The native animal species found in the riparian habitat along Butte Creek are varied and important to the overall health of the environment. Explore the photos and some facts to help familiarize yourself with just some of the species found in the area.
Bobcats are generally seen alone, but groups may consist of mating pairs, siblings, or mothers with kittens. Bobcats are most active around sunset and sunrise, and it is not uncommon to find one napping under a shrub in a brushy backyard. Individual bobcats will defend a territory of one to 12 square miles.
Coyotes tend to travel and hunt alone or in pairs, but they can form groups where food is abundant. Coyotes are usually gray with a rusty color on neck and flanks, and black patches on base and tip of tail help distinguish from dogs. On average, coyotes weigh 20-30 pounds. They can run as fast as 40 miles per hour. Coyotes are omnivores and eat both plants and meat.
Javelina, or collared peccary,
have poor eyesight
and use vocalizations to communicate. They live in herds of up to 30 individuals.
With a broad diet, the collared peccary may feed on roots, fruits, seeds, insects and even small animals.
Arizona is home to 28 species of bats, more than almost any other state. Bats are the only true flying mammals and are valuable human allies. They are primary predators of vast numbers of insect pests, saving farmers and foresters billions of dollars annually and helping to control insect-spread human diseases.
Great horned owls are referred to as "the tiger of the sky" because of their keen hunting skills and ability to capture a wide variety of prey sometimes larger or heavier than the owls themselves. Great horned owls have bright yellow eyes and feathery ear tufts, with a wingspan of 4-5 feet.
Madrean alligator lizard has tiny legs, and is distinguished by armor-like scales and a fold in the skin that runs the length of the body, which may allow the relatively inflexible body to expand during breathing, after feeding, or when the female is carrying eggs. This lizard can grow to 5.5 inches.
Mountain lions are shy and elusive, so people do not often see them. Mountain lions are solitary animals with the exception of females with kittens or breeding pairs. Signs of mountain lion presence include large tracks (3-5 inches wide) without claw marks; large segmented, cylindrical droppings; food caches where a kill has been partially eaten and then covered with leaves, brush or dirt; and scrapes in soft dirt or leaf litter.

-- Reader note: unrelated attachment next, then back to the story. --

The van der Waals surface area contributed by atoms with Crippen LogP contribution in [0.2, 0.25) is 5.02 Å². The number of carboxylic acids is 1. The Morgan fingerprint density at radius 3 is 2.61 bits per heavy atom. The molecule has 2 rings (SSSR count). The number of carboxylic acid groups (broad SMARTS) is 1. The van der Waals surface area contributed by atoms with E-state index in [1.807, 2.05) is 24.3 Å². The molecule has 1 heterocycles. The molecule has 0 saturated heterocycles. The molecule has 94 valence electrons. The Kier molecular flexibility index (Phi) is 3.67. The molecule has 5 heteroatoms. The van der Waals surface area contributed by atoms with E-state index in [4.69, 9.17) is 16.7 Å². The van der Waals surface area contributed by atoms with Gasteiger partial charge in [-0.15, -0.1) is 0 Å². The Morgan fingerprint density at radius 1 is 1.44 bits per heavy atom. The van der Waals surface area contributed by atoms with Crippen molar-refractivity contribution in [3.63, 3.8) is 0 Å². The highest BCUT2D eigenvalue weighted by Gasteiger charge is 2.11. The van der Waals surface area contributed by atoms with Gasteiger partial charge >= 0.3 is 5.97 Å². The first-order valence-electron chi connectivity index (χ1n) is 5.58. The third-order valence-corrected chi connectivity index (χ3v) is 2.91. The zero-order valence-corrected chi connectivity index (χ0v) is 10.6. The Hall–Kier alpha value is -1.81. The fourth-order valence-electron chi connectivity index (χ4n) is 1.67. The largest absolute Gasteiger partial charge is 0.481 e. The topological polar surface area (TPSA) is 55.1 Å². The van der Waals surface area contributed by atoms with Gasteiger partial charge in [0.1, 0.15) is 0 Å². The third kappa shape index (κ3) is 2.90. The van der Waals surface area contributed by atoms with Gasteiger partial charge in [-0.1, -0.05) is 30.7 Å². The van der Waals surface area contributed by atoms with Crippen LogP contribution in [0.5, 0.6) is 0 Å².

Signs of woodpecker presence include sounds, such as drumming, drilling and calls, plus holes in trees, cacti, utility poles and buildings. The drumming is a rhythmic pecking sequence used to make the birds’ presence known. It establishes territories and attracts or signals mates.
Peregrine falcons are formidable hunters that prey on other birds (and even bats) in mid-flight. Peregrines hunt from above and, after sighting their prey, drop into a steep, swift dive that can top 200 miles an hour. They grow to an average of 14-19 inches with wingspans of 3.3-3.6 feet.
The golden eagle is a large bird of prey that belongs to the hawk and eagle family. With broad, rounded wings, the colors of the eagle's feathers range from black-brown to dark brown. But it's the striking golden head and neck that give the bird its common name. Golden eagles can reach speeds of up to 120 miles (193 kilometers) per hour during a dive in play or after prey. The wingspan ranges from an average of approximately 6-7.5 feet.
Black bears are very opportunistic eaters. Most of their diet consists of grasses, roots, berries, and insects. They will also eat fish and mammals, including carrion. Solitary animals, black bears roam large territories, though they do not protect them from other bears. Black bears can grow to 5-6 feet tall and weigh 200-600 pounds.
North American porcupines are the second largest rodents in North America (after the beaver). Porcupines are mostly nocturnal. The quills are highly modified hairs that are stiff, thick, and barbed at the tip. Quills cover all parts of the body except the face, belly, inner thighs, and underside of tail.